Problems Hide in Crawl-Space Foundations
Check out these telltale signs that maintenance has been lacking and what to do about it.
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Question: We recently moved to the Midwest. While we were looking for a home, the Realtor showed us several with crawl-space foundations. What problems would we encounter?
Answer: I believe that crawl-space foundations came about as a result of a lack of proper building sciences and a need to protect the home from floods, moisture and pests. My theory, which is based on my experience, is that when the pioneers' homes were invaded by flooding or snow or they found that wood floors placed on the ground would rot, they raised the homes by placing stones under the corners. This kept the floors dry but cold.
To keep pests and wind out of the foundation, the homeowners would fill in the space between the cornerstones, and the enclosed crawl space was born. Over the years, the crawl space became an ideal place for hiding heating ducts, plumbing and gas pipes and wiring.
There are now several variations of crawl-space foundations. In areas with rocky soils, the floor of the crawl space may be even with the outside grade. In areas where the ground freezes, the foundation footings are placed below the freeze line, and some builders choose to dig out the crawl space to lower the home for aesthetic purposes and to eliminate having to use steps to gain access to the home.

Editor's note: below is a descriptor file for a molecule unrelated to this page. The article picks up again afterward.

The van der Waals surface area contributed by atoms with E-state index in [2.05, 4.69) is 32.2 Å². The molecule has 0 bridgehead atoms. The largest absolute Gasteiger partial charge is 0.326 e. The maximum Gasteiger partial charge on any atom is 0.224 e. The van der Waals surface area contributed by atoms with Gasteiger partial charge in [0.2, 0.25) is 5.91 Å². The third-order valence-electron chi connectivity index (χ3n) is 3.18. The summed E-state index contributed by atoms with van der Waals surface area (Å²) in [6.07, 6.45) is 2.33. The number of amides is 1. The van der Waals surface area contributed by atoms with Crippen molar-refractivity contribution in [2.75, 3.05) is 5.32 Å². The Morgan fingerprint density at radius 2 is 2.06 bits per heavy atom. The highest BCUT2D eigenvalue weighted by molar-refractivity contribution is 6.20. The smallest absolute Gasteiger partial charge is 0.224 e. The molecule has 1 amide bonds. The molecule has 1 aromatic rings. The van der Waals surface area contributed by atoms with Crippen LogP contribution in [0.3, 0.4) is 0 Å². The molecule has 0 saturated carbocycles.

The biggest problem I see in crawl spaces is a lack of maintenance, which I see signs of almost every day. Those signs include standing, stagnant water, rotting wood, sagging floors and beams, termite damage, leaky plumbing fixtures, loose duct work, pests, molds, frayed electrical wiring, and missing or loose insulation.
To avoid having to make repairs, have the home you're buying inspected by a qualified home inspector and a licensed pest inspector prior to closing, and then have it inspected at least once a year by a licensed pest inspector.
Dwight Barnett is a certified master inspector with the American Society of Home Inspectors.
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